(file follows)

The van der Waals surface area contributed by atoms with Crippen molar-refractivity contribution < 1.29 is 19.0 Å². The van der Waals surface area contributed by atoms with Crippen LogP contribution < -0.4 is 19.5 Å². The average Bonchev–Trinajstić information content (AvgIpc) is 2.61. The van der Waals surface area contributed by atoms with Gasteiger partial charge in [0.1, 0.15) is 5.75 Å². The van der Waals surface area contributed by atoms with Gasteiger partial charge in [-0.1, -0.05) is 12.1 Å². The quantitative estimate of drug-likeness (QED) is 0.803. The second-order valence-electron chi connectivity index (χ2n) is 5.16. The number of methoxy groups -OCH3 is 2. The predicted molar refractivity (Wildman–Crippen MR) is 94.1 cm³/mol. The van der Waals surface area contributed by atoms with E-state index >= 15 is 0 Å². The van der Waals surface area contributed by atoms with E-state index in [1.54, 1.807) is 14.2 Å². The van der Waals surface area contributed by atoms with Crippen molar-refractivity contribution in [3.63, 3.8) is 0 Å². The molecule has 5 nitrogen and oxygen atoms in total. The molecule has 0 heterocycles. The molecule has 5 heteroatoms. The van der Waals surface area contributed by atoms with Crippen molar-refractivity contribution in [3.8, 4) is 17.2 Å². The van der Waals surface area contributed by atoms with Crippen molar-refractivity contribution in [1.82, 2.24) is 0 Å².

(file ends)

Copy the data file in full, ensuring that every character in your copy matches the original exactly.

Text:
The van der Waals surface area contributed by atoms with Crippen molar-refractivity contribution < 1.29 is 19.0 Å². The van der Waals surface area contributed by atoms with Crippen LogP contribution < -0.4 is 19.5 Å². The average Bonchev–Trinajstić information content (AvgIpc) is 2.61. The van der Waals surface area contributed by atoms with Gasteiger partial charge in [0.1, 0.15) is 5.75 Å². The van der Waals surface area contributed by atoms with Gasteiger partial charge in [-0.1, -0.05) is 12.1 Å². The quantitative estimate of drug-likeness (QED) is 0.803. The second-order valence-electron chi connectivity index (χ2n) is 5.16. The number of methoxy groups -OCH3 is 2. The predicted molar refractivity (Wildman–Crippen MR) is 94.1 cm³/mol. The van der Waals surface area contributed by atoms with E-state index >= 15 is 0 Å². The van der Waals surface area contributed by atoms with E-state index in [1.54, 1.807) is 14.2 Å². The van der Waals surface area contributed by atoms with Crippen molar-refractivity contribution in [3.63, 3.8) is 0 Å². The molecule has 5 nitrogen and oxygen atoms in total. The molecule has 0 heterocycles. The molecule has 5 heteroatoms. The van der Waals surface area contributed by atoms with Crippen molar-refractivity contribution in [3.8, 4) is 17.2 Å². The van der Waals surface area contributed by atoms with Crippen molar-refractivity contribution in [1.82, 2.24) is 0 Å².